Erik was one of two rookies on the trip. At 17 he is among the youngest to compete here. In qualifying 23rd in the morning he immediately achieved his first goal for the trip which have centered around gaining experience at an international level. I will only briefly say here that Erik later demonstrated that champion mindset when, during his quarter final he passed 3 skiers including Thomas Northug the Norwegian race favorite to take the lead on the biggest hill of the course. The importance of Erik recognizing that he can ski with the best junior skiers in the world is the affirmation that we have sought in coming to this World Championship and will give Erik the confidence he needs to make the next step in his racing career. Now for Erik's story of today.

Erik's Sprint:

Coming into the race I had no expectation. I wasn't sure if I was going to be last or first. I knew one thing, and that was I had prepared myself the best I could and I felt great. My warm up went as planned and my skis were ready. So I had nothing to loose. Racing in Europe is a different type of racing. It's the same vibe as a football game in America. There where lots of spectators, booths, and loud music. The sprint had 3 up hills in it, 2 of them being very long and steep. I felt awesome throughout the race and put everything on the line and had an awesome qualifier placing 23rd. It was cool to hear the announcer say my name after I finished and I knew that I qualified. I was first of the American juniors and the only one to move on to the heats. The heats started two hours later so I had enough time to go back to the hotel and get some food into my system. I lined up in the heats with 5 other big guys. One of them being Peter Northug's younger brother, Peter Northug is probably considered to be the best skier in the world right now. The gun went of the first time with a second firing right after, indicating someone had false started. We all returned to the line and it was fired again, I had a bad start this time and I ended up fifth out of the start. But when we hit the second hill I made my move and went from fifth to first. It went then into a fast long downhill to the last climb. I got to that last hill in the lead and a skier on my right and left slingshoted by me, they had caught my draft on the down hill. I went over the top of that hill in fourth with a Russian right beside me. About half way down that final hill into the finish the Russian cut directly into me pushing me out of the middle lane into the far lane that was much slower. I was then in fifth and stayed in that position to the finish. I was happy with my race but thought to myself I could have done better. This has been a great introduction to racing with the world's best and I look forward to the 20km Pursuit on Tuesday.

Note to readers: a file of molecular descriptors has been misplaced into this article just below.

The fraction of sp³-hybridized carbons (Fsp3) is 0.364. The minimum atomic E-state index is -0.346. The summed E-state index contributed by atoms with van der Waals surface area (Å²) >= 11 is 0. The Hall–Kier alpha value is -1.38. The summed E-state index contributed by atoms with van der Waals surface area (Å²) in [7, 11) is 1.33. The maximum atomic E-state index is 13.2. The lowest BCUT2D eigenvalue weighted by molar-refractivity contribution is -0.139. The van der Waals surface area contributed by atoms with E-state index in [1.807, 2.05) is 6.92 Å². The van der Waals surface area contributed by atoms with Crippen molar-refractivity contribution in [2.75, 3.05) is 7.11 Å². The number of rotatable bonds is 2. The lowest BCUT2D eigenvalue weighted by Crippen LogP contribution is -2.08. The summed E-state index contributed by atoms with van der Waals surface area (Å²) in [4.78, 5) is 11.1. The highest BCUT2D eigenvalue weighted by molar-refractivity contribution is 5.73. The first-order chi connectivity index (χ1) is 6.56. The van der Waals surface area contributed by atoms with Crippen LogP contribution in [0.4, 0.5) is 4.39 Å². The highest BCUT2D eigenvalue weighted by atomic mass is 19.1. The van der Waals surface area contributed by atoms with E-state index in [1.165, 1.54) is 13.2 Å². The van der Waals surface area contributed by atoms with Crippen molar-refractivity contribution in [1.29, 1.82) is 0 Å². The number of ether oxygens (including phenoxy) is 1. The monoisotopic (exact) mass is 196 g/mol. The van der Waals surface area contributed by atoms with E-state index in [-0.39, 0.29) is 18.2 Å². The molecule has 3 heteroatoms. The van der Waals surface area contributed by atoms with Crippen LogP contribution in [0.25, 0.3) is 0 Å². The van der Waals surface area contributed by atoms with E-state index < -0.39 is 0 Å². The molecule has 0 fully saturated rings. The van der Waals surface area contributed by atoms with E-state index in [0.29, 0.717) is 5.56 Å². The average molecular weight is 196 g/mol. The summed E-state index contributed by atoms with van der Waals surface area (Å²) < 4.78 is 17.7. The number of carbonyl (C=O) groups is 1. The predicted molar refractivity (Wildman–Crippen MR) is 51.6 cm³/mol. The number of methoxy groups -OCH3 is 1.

1 comment:

James Varner said...

i know this a little late but way to go sadie and erik!